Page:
New DOJ Policy on Corporate Criminal Enforcement: What It Means for Health Care Providers | Burrs and Form

Reprinted with permission from Birmingham Medical News (December 2022).

On September 15, 2022, Assistant Attorney General Lisa Monaco announced significant updates to the Department of Justice’s (Department’s) corporate criminal enforcement policies, with an emphasis on individual responsibility, stricter requirements for corporate cooperation credit based on past conduct and a call for organizations to self-report misconduct (Assistant Attorney General Lisa O. Monaco Offers Comments on Corporate Criminal Enforcement | takeover bid | Department of Justice, September 15, 2022). The new policies mean the Department will take a more aggressive approach to corporate criminal enforcement, including enforcement against individuals, and health care providers must take this heightened scrutiny into account.

Individual responsibility and self-report

The Department described individual liability as a “number one priority” and the policy changes are designed to expedite the investigation and prosecution of not only guilty health care providers, but also individuals involved in the misconduct. Under this new enforcement policy, vendors are expected to fully disclose to the Department guilty individuals and all related information related to corporate misconduct. Health care providers who fail to report promptly and fully cooperate with the Department are more likely to lose the ability to obtain a Non-Prosecution Agreement (NPA) or Deferred Prosecution Agreement (DPA). NPAs and DPAs provide the government with tools to reach a conciliation agreement with providers. An NPA generally does not result in charges being filed against the provider and does not require the provider to admit liability. A DPA is an agreement that requires the provider to admit to the underlying conduct and if the provider meets certain conditions, which may include probation, reinstatement, community service, or other relevant conditions, the government agrees to dismiss the charges. The obvious benefits of both non-prosecution and deferred prosecution is that it avoids a criminal conviction.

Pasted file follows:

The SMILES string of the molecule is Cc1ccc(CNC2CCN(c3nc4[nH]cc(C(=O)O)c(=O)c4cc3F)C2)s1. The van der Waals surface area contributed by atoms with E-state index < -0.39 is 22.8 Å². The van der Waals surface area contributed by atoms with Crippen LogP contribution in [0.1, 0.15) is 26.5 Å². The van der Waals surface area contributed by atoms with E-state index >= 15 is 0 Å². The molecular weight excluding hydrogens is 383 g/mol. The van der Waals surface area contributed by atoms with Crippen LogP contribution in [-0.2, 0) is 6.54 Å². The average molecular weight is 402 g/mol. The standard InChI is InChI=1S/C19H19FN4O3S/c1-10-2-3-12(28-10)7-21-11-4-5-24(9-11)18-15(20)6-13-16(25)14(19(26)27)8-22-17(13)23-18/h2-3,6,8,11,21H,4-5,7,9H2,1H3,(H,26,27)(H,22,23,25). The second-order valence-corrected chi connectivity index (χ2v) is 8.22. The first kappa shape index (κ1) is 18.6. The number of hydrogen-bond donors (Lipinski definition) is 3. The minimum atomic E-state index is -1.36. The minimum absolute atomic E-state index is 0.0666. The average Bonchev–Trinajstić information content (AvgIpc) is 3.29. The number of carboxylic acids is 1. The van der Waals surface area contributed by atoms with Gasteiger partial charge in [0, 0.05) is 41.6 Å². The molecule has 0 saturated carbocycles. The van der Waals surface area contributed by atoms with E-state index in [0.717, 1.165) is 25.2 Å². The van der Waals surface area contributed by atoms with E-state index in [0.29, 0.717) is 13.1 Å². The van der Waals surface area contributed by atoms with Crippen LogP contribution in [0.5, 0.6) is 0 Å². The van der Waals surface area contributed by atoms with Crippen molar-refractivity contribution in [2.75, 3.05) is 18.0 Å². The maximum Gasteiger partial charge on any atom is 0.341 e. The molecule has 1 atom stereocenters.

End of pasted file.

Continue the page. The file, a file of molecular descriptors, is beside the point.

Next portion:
While the Department states that voluntary disclosure of corporate and personal misconduct is “the clearest path for a company to avoid a guilty plea or indictment,” such action should be carefully considered, as it alerts the Department to misconduct. that otherwise could not be avoided. to identify. In the absence of aggravating factors, the Department will not seek guilty pleas if the provider voluntarily and timely self-reports, fully cooperates, and remedies the conduct. It should be noted that some health care laws require mandatory reporting and return of overpayments to federal and state health care programs, where failure to comply could result in penalties under the federal False Claims Act. The Department has made it clear that it favors and rewards providers who disclose misconduct rather than attempt to cover up or minimize misconduct. To earn credit for cooperation, providers must be proactive and genuine in their efforts to cooperate and remedy the situation. This includes a willingness to name individuals suspected of wrongdoing, link compensation to compliance, and implement policies to recover compensation from those who engaged in misconduct.